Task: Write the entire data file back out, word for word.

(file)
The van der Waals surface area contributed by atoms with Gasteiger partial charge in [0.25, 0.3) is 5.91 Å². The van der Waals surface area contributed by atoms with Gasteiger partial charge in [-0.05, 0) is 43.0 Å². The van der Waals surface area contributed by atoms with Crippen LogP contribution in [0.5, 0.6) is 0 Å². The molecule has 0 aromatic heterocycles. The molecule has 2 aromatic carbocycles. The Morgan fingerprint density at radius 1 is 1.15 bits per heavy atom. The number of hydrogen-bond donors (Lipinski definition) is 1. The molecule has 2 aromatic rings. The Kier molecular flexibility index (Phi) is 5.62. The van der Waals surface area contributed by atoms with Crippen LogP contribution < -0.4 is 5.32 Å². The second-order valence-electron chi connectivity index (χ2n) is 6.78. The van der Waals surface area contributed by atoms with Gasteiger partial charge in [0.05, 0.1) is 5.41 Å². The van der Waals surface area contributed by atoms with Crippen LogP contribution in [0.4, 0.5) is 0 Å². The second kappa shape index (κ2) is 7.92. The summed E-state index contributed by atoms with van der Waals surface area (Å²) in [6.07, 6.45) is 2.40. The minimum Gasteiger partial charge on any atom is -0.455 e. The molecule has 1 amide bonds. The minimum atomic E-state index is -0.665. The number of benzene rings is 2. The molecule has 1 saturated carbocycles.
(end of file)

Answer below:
The van der Waals surface area contributed by atoms with Gasteiger partial charge in [0.25, 0.3) is 5.91 Å². The van der Waals surface area contributed by atoms with Gasteiger partial charge in [-0.05, 0) is 43.0 Å². The van der Waals surface area contributed by atoms with Crippen LogP contribution in [0.5, 0.6) is 0 Å². The molecule has 0 aromatic heterocycles. The molecule has 2 aromatic carbocycles. The Morgan fingerprint density at radius 1 is 1.15 bits per heavy atom. The number of hydrogen-bond donors (Lipinski definition) is 1. The molecule has 2 aromatic rings. The Kier molecular flexibility index (Phi) is 5.62. The van der Waals surface area contributed by atoms with Crippen LogP contribution < -0.4 is 5.32 Å². The second-order valence-electron chi connectivity index (χ2n) is 6.78. The van der Waals surface area contributed by atoms with Gasteiger partial charge in [0.05, 0.1) is 5.41 Å². The van der Waals surface area contributed by atoms with Crippen LogP contribution in [0.4, 0.5) is 0 Å². The second kappa shape index (κ2) is 7.92. The summed E-state index contributed by atoms with van der Waals surface area (Å²) in [6.07, 6.45) is 2.40. The minimum Gasteiger partial charge on any atom is -0.455 e. The molecule has 1 amide bonds. The minimum atomic E-state index is -0.665. The number of benzene rings is 2. The molecule has 1 saturated carbocycles.